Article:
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Frank McCourt has a "slush fund," secret partners and pays his kids to do nothing

May 18, 2010, 3:17 PM EST

John Weinbach of FanHouse reports some more unseemliness from the land of Frank McCourt and the Dodgers:

Over the past 18 months, the Los Angeles Dodgers paid nearly $4 million
in “consulting services” to [the John McCourt Company], an entity that
has done virtually nothing for the club, even as the team has made a
concerted effort to raise ticket prices, trim payroll and acquire
players on the cheap. Moreover, the club paid two of Frank and Jamie
McCourt’s adult sons large salaries — $400,000 and $200,000 per year,
respectively — for services that are undefined and could not be
described by either Frank or Jamie McCourt, according to court documents
filed in the couple’s divorce case.

Jamie McCourt’s attorneys call the John McCourt company a “slush fund” which Frank uses to hide money.  My guess is that she’s less critical of the big salaries her kids make for apparently do-nothing jobs.

In addition, there are apparently two limited partners in the Dodgers — guys no one ever knew about, but who provided considerable funds to the McCourts to buy the team — whose debt gets converted into “sizable equity” in the team if the McCourts default on the loans.

On the one hand this is shocking — and Josh Fisher does his excellent-as-usual job breaking down all of the implications, complete with an apt comparison to the Texas Rangers, who are poster children for what happens when good teams go into bad debts like the McCourts seem to have done.

On the other hand, I would not be at all shocked if multiple teams in Major League Baseball operated in just the same way, complete with family jobs, slush funds, silent partners and all manner of vehicles which, either intentionally or by happy accident, work to conceal the amount of cash a baseball team really earns and where its money is spent.  Baseball teams are almost all purely private companies, most of which are family owned. Despite their antitrust exemption and all of the tax money they consume in the form of public stadiums and the like, we know just as much about their operations as we do the corner gyro shop, and that’s just the way they like it.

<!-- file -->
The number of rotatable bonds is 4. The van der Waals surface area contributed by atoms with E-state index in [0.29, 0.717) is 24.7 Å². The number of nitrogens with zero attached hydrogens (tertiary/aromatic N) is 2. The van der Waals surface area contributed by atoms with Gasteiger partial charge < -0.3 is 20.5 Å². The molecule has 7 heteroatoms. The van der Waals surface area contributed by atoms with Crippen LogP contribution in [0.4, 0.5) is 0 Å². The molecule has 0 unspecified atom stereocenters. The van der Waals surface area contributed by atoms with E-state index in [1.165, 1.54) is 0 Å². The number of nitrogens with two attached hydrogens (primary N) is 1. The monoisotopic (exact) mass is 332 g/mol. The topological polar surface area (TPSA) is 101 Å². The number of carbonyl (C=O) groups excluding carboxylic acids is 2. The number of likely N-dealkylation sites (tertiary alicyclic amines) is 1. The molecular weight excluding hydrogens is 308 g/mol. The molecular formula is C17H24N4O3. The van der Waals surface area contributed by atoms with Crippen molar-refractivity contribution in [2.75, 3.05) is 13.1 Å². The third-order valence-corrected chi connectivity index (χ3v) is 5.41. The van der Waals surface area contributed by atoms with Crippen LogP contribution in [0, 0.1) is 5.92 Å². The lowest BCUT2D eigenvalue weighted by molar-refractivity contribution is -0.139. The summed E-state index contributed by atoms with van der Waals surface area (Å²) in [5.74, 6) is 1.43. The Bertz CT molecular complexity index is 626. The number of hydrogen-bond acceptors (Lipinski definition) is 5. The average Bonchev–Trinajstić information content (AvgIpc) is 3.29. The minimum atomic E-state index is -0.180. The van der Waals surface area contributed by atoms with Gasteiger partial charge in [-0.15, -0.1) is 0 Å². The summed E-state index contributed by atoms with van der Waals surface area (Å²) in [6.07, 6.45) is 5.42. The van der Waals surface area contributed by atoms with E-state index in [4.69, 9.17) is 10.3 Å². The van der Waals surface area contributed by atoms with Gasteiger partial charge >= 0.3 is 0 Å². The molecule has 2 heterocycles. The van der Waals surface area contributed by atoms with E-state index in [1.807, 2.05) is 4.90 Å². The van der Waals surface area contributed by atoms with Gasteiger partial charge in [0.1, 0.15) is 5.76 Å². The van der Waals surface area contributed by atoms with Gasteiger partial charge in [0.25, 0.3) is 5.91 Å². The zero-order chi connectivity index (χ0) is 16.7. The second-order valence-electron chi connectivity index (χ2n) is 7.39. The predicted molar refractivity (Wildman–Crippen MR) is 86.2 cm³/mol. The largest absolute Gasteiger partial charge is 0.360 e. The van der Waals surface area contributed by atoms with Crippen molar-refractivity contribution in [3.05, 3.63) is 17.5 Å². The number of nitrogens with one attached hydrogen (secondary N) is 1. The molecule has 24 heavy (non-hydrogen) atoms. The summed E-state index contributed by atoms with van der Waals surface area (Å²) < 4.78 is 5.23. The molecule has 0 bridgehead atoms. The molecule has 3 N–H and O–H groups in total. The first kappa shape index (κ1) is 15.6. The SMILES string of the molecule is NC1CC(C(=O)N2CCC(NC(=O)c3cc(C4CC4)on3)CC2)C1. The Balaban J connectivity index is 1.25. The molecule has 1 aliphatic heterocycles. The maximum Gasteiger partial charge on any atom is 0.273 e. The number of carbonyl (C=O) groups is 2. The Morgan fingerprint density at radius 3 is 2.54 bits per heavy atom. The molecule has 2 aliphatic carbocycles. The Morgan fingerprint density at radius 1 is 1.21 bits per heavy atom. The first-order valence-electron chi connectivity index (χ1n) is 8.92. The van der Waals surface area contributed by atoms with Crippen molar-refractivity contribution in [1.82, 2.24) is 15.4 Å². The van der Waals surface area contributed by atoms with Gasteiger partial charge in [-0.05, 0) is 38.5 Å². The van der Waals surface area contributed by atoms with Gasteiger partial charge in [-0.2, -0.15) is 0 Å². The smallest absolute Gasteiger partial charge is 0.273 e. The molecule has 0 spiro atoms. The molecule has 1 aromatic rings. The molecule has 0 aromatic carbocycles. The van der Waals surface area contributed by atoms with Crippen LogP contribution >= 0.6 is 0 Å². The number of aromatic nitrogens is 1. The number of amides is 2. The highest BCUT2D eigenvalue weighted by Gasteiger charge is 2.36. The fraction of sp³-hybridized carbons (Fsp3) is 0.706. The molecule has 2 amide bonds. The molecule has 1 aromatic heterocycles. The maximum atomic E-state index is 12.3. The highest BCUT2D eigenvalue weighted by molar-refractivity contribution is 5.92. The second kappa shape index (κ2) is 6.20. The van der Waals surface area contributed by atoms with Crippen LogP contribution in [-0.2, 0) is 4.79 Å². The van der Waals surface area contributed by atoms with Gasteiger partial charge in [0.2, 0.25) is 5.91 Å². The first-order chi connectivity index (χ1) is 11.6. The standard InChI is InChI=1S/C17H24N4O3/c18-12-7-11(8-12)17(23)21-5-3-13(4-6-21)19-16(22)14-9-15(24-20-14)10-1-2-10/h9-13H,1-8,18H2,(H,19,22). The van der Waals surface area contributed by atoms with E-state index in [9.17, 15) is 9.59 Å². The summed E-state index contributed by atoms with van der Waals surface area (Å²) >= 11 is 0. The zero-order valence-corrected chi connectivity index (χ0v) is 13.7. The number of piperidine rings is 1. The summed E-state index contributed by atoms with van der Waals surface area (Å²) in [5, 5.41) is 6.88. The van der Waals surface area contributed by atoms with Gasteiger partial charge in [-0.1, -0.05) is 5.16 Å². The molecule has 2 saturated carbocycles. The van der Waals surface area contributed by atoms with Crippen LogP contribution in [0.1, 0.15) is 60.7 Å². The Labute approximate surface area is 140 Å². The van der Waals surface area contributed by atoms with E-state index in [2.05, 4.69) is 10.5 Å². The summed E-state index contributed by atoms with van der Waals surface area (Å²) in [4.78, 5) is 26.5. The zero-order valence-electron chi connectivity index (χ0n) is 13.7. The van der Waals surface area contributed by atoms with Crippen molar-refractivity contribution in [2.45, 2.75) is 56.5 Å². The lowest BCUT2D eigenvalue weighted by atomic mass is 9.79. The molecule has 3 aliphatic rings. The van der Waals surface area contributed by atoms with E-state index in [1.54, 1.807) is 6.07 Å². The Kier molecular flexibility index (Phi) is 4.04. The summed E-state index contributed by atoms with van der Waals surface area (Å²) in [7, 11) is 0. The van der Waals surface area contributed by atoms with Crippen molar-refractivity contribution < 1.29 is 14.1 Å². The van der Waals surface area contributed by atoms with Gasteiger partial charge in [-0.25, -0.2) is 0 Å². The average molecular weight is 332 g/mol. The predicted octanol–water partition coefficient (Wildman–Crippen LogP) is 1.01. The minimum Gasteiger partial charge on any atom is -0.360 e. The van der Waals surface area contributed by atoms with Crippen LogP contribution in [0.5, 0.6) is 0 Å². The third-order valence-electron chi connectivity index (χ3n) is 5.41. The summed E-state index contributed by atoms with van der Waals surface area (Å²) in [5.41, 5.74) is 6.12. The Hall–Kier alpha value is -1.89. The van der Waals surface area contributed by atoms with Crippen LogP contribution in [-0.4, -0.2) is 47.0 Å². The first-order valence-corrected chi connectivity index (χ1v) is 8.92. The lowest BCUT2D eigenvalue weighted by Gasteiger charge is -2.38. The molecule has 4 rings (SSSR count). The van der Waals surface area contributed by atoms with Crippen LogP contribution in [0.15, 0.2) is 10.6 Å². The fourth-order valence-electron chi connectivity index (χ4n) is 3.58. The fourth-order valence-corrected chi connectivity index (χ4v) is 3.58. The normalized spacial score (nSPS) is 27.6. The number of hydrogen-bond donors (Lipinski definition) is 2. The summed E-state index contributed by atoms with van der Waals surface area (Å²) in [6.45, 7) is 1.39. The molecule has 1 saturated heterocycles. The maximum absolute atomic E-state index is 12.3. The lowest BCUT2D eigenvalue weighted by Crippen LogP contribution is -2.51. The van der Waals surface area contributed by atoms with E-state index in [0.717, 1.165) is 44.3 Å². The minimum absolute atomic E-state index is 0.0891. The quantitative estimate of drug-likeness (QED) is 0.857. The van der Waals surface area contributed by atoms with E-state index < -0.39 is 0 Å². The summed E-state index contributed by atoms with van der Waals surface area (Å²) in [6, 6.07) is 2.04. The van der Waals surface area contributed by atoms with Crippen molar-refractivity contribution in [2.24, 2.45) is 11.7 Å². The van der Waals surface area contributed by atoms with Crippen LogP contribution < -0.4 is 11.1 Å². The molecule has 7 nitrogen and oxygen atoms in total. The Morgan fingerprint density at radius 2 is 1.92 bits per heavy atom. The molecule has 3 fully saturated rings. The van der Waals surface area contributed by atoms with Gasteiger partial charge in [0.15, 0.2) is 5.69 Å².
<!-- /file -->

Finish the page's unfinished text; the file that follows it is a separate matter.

The only difference here: we have a divorce case in which these machinations are laid bare.  And however distressing it is for Dodgers fans to see where all the money that should be going towards starting pitching is going, these revelations are educational and useful.

  1. J Rose - May 18, 2010 at 3:36 PM

    I just finished reading that piece. What a mess. No wonder Torre wants to bolt. Now Eithier is on the DL…bad times ahead in Dodgertown

  2. Joe - May 18, 2010 at 3:44 PM

    “I would not be at all shocked if multiple teams in Major League Baseball operated in just the same way, complete with family jobs, slush funds, silent partners and all manner of vehicles which, either intentionally or by happy accident, work to conceal the amount of cash a baseball team really earns and where its money is spent.”
    Yeah, that’s why Bud Selig won’t allow anybody to look at the books, even when he claimed all the teams were losing money.

  3. Jonny5 - May 18, 2010 at 3:53 PM

    Well, No duhhh. All the filthy rich have slush funds, secret partners, and pay their kids to do nothing. I thought that was a given..

  4. JCD - May 18, 2010 at 4:19 PM

    And get away with paying no income tax every year, nice how that works out for the rich.

  5. Keyser Sose - May 18, 2010 at 4:38 PM